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The 4 R's of Idle No More---Wretched music, wrong facts, red racism, and Ransom redux



You can tell in a second why the Idle No More movement isn't attracting any support (despite what the mainstream media is telling you.)

The music sucks.

Our condolences to the reporters who are forced to stick around listening to the ear-bleeding screeching over mind-numbing drumming that passes as the soundtrack to the mob scenes which alienate the public more with each passing day. We shall overcome our urge to puke when we hear it.

An estimated 500 Idle supporters showed up at the Legislature Monday night to perform for the television cameras. That's the same number that showed up a month ago. No growth means nobody cares. The Idle crowd even dredged up Buffy St. Marie from somewhere to give their show some star appeal, except that the reaction to her presence was more "Is she still alive?" than "Wow."

A smaller crowd the same day had a bigger impact up north. About 30 people threw up a blockade of what the Winnipeg Free Press described as "the largest new mine development in the province", just west of Snow Lake between Thompson and Flin Flon.

The group included the chief of the Mathias Colomb Indian Reserve, the regional chief of the Assembly of First Nations and Pam Palmater, a self-proclaimed spokeswoman for Idle No More.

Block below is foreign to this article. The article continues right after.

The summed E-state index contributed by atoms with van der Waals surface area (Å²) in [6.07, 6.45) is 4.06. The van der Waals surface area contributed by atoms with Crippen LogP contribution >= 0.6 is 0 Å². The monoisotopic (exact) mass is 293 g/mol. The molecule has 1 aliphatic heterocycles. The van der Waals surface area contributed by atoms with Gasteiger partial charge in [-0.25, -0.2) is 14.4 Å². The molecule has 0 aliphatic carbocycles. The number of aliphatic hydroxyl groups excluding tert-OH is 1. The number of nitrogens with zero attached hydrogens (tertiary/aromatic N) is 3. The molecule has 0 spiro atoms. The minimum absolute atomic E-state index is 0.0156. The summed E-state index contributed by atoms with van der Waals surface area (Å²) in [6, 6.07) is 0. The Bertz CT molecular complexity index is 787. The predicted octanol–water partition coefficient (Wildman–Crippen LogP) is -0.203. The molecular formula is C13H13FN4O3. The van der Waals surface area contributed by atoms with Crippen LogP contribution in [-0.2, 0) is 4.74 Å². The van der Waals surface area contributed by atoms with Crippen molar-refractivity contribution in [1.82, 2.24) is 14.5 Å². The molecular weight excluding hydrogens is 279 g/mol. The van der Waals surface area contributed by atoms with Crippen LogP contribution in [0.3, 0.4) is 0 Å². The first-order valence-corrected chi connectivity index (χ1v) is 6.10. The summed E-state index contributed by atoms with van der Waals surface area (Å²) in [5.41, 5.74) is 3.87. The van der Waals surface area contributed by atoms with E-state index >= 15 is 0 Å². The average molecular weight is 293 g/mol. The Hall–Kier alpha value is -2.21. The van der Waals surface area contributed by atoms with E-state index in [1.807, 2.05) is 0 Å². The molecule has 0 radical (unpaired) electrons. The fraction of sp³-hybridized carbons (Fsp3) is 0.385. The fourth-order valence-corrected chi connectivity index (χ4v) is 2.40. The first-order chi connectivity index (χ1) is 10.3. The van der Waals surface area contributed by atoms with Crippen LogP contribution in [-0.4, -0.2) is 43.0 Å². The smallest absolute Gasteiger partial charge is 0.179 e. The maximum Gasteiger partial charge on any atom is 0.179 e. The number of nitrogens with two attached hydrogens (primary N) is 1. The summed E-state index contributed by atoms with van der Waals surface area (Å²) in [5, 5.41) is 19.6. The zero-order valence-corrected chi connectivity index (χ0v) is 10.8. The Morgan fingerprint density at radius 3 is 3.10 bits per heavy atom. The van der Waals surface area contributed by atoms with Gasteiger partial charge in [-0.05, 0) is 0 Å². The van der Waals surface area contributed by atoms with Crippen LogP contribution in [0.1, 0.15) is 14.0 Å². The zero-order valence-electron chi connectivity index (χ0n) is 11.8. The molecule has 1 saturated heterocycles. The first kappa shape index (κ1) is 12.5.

Mathias Colomb Chief Arlen Dumas told the Free Press he was "asserting" sovereignty over unceded territory. He said a littler "revenue resource sharing" would go a long way to ending the problem. That's another term for "white man works and then writes cheques to the Indian band which doesn't."

The reporter dutifully regurgitated the Idle propaganda without, you know, actually trying to find out if it was true. Because that's how the MSM reporters do it nowadays.

Well, you guessed it... Since, all together now---WE'RE ALL TREATY PEOPLE, we pulled out our trusty copy of Manitoba Treaties and started reading. Oh, look, there is the Mathias Colomb band and, what's that say? The band signed on to Treaty Six in 1898?

And in reading the treaty we discovered it states:
"The Plain and Wood Cree Tribes of Indians, and all other the Indians inhabiting the district herinafter described and defined, do hereby cede, release, surrender and yield up to the Government of the Dominion of Canada for Her Majesty the Queen and her successors forever, all their rights, titles, and privileges whatsoever to the lands included within the following limits..."

It goes on to describe north of this lake and west of that bend, then adds the following paragraph: